PPC is a tough game – you have to accept it

Understanding how diminishing returns apply to paid search will help you set better expectations when assessing your PPC performance.

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To get results from paid search, you’ll need to deliver better campaigns and increase your bids, which drives costs up.

However, increasing your bids won’t always mean more clicks. Eventually, you’ll reach a point where increased bids will only return little to no gain.

This is the law of diminishing returns at play. When running PPC campaigns, you are contending with this concept and many other factors outside your control.

In this article, we’ll explore the law of diminishing returns and various factors making paid search even more demanding today. This will help you set better expectations when assessing your PPC performance.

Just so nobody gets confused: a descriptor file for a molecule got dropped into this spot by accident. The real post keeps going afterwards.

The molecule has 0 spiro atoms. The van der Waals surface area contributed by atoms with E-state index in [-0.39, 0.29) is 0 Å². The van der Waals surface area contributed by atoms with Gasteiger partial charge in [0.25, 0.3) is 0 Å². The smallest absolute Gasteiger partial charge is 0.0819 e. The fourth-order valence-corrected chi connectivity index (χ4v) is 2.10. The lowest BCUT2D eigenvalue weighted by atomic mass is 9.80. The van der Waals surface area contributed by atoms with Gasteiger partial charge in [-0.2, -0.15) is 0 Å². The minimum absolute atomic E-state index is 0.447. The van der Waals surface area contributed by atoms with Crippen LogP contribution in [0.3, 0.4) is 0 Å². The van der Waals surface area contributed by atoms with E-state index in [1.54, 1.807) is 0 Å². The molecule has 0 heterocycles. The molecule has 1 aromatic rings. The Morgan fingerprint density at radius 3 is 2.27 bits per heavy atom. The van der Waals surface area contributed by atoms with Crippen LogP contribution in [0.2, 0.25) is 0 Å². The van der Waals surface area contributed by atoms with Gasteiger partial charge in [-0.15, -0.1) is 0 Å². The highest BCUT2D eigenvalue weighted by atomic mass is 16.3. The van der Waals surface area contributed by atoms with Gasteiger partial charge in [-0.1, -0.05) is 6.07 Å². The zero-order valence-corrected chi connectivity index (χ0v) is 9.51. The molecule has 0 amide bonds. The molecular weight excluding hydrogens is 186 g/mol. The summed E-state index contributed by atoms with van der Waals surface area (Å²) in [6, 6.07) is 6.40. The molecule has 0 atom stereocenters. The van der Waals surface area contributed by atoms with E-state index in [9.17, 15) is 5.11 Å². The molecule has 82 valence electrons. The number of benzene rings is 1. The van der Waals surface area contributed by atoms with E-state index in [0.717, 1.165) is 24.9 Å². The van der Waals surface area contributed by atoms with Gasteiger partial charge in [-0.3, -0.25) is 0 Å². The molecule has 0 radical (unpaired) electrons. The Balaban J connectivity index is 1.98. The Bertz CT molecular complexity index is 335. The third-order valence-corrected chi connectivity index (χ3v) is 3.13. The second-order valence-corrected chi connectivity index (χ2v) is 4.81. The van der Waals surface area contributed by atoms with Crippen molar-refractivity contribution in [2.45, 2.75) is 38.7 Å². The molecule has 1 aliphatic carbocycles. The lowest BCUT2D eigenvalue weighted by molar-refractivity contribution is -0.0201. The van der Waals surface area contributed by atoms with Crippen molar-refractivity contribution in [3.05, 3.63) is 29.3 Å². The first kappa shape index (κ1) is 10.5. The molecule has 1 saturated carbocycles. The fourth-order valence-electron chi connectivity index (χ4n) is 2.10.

The law of diminishing returns

In economics, the law of diminishing returns states that as an organization increases its investment in a specific area, the rate of profit generated by that investment will eventually reach a point where it cannot continue to rise, assuming that all other variables remain constant. 

For this reason, additional investment in that area will result in a decreased rate of return. At a certain stage of expansion, the return on investment that applies to additional units produced (marginal ROI) reaches a negative value.

Beyond this point, the total outcome will start declining. Even if it remains positive, it is not as high as the maximum.

Law of diminishing returns

This principle highlights the importance of finding the optimal level of investment to maximize the overall profit. The “sweet spot” is where the marginal ROI changes from positive to negative, specifically where the marginal return equals zero.

As every resource is limited, we observe that the supply shows decreasing responsiveness to the price change, and eventually does not matter how high the price is. The supply won’t be higher. This phenomenon is described as the law of diminishing elasticity.